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GitLab Duo plans harness growing interest in platform AI

GitLab's next release will tie its Duo AI tools to the full DevSecOps pipeline in a bid to capitalize on increased interest in AI automation among platform engineers.

GitHub Copilot remains the coding assistant of choice among developers. But GitLab's near-term roadmap appears primed for the next major wave of AI adoption among enterprise platform engineers, according to industry experts.

With the general availability of its Duo Chat tool this week, GitLab now matches many of the features, such as prompt-based code refactoring, code explanation and automated test generation, that can be found in GitHub's Copilot Enterprise and Copilot Chat for Visual Studio. A GitLab Duo Enterprise edition due out in the coming months will add more developer features that are already familiar to GitHub Copilot Enterprise customers, such as pull request summaries.

But more importantly, GitLab Duo Enterprise will include a list of AI-driven automation features for other stages of DevSecOps pipelines, such as automated root cause analysis and security vulnerability troubleshooting, that are poised for fresh growth as enterprises adopt generative AI, according to James Governor, an analyst at RedMonk.

"Things like creating, maintaining and documenting issues are a big part of how software is built today, and that stuff is actually really compelling already in terms of what GitLab is offering," Governor said. "The ability for AI to generate code for management as well as for application development is definitely going to be one of the things that is significant and important [going forward]."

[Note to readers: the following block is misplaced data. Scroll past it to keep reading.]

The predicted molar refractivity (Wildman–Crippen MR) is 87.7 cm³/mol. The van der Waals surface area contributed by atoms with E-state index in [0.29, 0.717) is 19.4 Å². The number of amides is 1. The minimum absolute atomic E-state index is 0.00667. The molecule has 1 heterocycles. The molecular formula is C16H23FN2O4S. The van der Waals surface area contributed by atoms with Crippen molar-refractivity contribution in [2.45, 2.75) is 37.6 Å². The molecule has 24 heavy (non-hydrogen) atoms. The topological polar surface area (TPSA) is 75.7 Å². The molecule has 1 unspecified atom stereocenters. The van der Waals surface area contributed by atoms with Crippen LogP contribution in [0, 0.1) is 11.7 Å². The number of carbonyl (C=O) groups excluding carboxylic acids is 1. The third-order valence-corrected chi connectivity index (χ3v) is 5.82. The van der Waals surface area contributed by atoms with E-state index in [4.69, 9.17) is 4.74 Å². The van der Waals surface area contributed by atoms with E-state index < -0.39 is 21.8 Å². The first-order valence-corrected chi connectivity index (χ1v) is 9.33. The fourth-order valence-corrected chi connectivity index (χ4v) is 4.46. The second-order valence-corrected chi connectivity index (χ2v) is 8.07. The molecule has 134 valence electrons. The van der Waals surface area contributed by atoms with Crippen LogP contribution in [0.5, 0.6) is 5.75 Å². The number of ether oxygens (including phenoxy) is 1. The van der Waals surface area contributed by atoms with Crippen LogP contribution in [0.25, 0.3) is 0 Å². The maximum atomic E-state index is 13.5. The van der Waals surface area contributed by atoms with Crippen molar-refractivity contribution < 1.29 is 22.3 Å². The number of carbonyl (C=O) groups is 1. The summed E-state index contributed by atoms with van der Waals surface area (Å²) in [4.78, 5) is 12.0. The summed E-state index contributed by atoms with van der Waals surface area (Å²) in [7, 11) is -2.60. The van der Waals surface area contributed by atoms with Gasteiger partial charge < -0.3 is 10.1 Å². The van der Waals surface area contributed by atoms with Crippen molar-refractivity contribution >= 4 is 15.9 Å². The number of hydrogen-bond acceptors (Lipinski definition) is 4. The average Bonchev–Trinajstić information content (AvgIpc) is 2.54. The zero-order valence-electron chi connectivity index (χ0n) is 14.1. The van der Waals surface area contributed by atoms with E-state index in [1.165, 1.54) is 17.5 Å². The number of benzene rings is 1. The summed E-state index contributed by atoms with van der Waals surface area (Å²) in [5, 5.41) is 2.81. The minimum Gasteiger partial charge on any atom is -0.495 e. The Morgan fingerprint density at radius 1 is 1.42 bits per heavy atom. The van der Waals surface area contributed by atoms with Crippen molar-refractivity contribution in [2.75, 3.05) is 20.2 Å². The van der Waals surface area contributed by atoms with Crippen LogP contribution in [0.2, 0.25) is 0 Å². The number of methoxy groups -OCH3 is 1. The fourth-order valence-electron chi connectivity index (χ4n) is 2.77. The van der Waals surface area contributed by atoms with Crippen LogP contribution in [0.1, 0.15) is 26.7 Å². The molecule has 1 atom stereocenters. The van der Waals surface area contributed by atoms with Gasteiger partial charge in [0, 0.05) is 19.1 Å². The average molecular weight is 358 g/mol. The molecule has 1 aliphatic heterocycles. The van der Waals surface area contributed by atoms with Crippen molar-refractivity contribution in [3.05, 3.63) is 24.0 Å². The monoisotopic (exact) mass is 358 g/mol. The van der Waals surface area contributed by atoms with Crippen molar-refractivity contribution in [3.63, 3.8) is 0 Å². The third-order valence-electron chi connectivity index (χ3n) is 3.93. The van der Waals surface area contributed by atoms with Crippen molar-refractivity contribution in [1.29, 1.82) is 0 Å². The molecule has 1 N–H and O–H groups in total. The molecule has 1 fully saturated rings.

Duo Chat was the last beta-stage feature left within the GitLab Duo Pro tool set for software developers, which also includes code completion and code generation tools that were made generally available in January. Duo Pro, priced at $19 per user per month for GitLab Premium and Ultimate subscribers, supports centralized access controls according to projects, groups and subgroups, giving enterprises precise power over which DevSecOps teams can access generative AI features.

This emphasis on security and enterprise control over AI has been the main theme of GitLab's AI strategy since it first added Google Vertex AI integration last year with a pledge to keep customers' data private. That strategy is likely to increase the appeal of GitLab Duo to an audience of enterprise IT organizations concerned with governance, Governor said.

"One of the reasons that GitLab [originally] took off was that they were doing direct sales into enterprises that, in many cases, wanted to do things on premises, were concerned about data residency and things like that," Governor said. "They've had to bring over some of that thinking to their AI tooling. … Copilot is a great tool, but there are some customers that want things a little bit more locked down right now."

GitHub vs GitLab: a tale of two audiences

Microsoft and GitHub, which have a user base of some 100 million application developers, have a commanding competitive lead in IDEs with Visual Studio Code and developer code assistants with Copilot. The two have the further advantage of a close partnership with ChatGPT creator OpenAI, and both already offer access to OpenAI's latest GPT-4 Turbo model, while GitLab has yet to integrate Google's latest Gemini 1.5 Pro.

"We're looking at Gemini Pro 1.5 for the broader context window. But things like code suggestions need very low latency, and [Google has] not offered a Gemini variant of the coding models yet -- things like Gecko and chat-bison," said David DeSanto, chief product officer at GitLab.

However, GitLab Duo Chat ships this week with support for Anthropic's latest Claude 3 model, which has been growing in popularity among developers, Governor said.

"A lot of developers are going gaga for Claude at the moment, because it's generating good, clean code," he said. "Microsoft and GitHub are benefiting from that OpenAI relationship, but the rest of the industry is not standing still."